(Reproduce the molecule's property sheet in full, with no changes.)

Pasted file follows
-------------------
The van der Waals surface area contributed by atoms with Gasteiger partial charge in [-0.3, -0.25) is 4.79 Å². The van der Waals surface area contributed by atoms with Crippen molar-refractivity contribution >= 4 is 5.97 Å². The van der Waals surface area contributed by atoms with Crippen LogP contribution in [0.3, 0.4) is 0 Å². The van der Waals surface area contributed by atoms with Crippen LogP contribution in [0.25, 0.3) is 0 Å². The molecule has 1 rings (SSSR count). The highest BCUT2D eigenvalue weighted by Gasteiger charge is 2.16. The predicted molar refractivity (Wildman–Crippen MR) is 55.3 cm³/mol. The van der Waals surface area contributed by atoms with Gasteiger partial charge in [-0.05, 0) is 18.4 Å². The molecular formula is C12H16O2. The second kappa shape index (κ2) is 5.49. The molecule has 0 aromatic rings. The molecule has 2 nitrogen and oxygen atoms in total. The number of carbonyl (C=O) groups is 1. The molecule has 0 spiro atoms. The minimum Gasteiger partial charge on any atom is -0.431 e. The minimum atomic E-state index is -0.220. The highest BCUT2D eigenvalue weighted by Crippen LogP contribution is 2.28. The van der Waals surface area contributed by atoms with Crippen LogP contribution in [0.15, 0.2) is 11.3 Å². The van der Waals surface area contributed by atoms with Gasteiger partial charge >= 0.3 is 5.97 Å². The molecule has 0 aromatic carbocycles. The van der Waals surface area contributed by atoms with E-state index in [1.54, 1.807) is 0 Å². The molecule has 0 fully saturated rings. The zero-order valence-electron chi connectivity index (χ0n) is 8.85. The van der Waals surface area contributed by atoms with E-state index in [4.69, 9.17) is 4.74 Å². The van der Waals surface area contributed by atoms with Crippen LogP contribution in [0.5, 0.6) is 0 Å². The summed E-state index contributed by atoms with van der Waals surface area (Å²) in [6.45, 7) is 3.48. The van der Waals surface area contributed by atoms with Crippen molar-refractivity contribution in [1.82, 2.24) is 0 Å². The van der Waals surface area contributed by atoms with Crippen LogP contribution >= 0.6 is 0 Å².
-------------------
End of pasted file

The van der Waals surface area contributed by atoms with Gasteiger partial charge in [-0.3, -0.25) is 4.79 Å². The van der Waals surface area contributed by atoms with Crippen molar-refractivity contribution >= 4 is 5.97 Å². The van der Waals surface area contributed by atoms with Crippen LogP contribution in [0.3, 0.4) is 0 Å². The van der Waals surface area contributed by atoms with Crippen LogP contribution in [0.25, 0.3) is 0 Å². The molecule has 1 rings (SSSR count). The highest BCUT2D eigenvalue weighted by Gasteiger charge is 2.16. The predicted molar refractivity (Wildman–Crippen MR) is 55.3 cm³/mol. The van der Waals surface area contributed by atoms with Gasteiger partial charge in [-0.05, 0) is 18.4 Å². The molecular formula is C12H16O2. The second kappa shape index (κ2) is 5.49. The molecule has 0 aromatic rings. The molecule has 2 nitrogen and oxygen atoms in total. The number of carbonyl (C=O) groups is 1. The molecule has 0 spiro atoms. The minimum Gasteiger partial charge on any atom is -0.431 e. The minimum atomic E-state index is -0.220. The highest BCUT2D eigenvalue weighted by Crippen LogP contribution is 2.28. The van der Waals surface area contributed by atoms with Crippen LogP contribution in [0.15, 0.2) is 11.3 Å². The van der Waals surface area contributed by atoms with Gasteiger partial charge >= 0.3 is 5.97 Å². The molecule has 0 aromatic carbocycles. The van der Waals surface area contributed by atoms with E-state index in [1.54, 1.807) is 0 Å². The molecule has 0 fully saturated rings. The zero-order valence-electron chi connectivity index (χ0n) is 8.85. The van der Waals surface area contributed by atoms with E-state index in [4.69, 9.17) is 4.74 Å². The van der Waals surface area contributed by atoms with Crippen LogP contribution in [0.5, 0.6) is 0 Å². The summed E-state index contributed by atoms with van der Waals surface area (Å²) in [6.45, 7) is 3.48. The van der Waals surface area contributed by atoms with Crippen molar-refractivity contribution in [1.82, 2.24) is 0 Å². The van der Waals surface area contributed by atoms with Crippen LogP contribution >= 0.6 is 0 Å².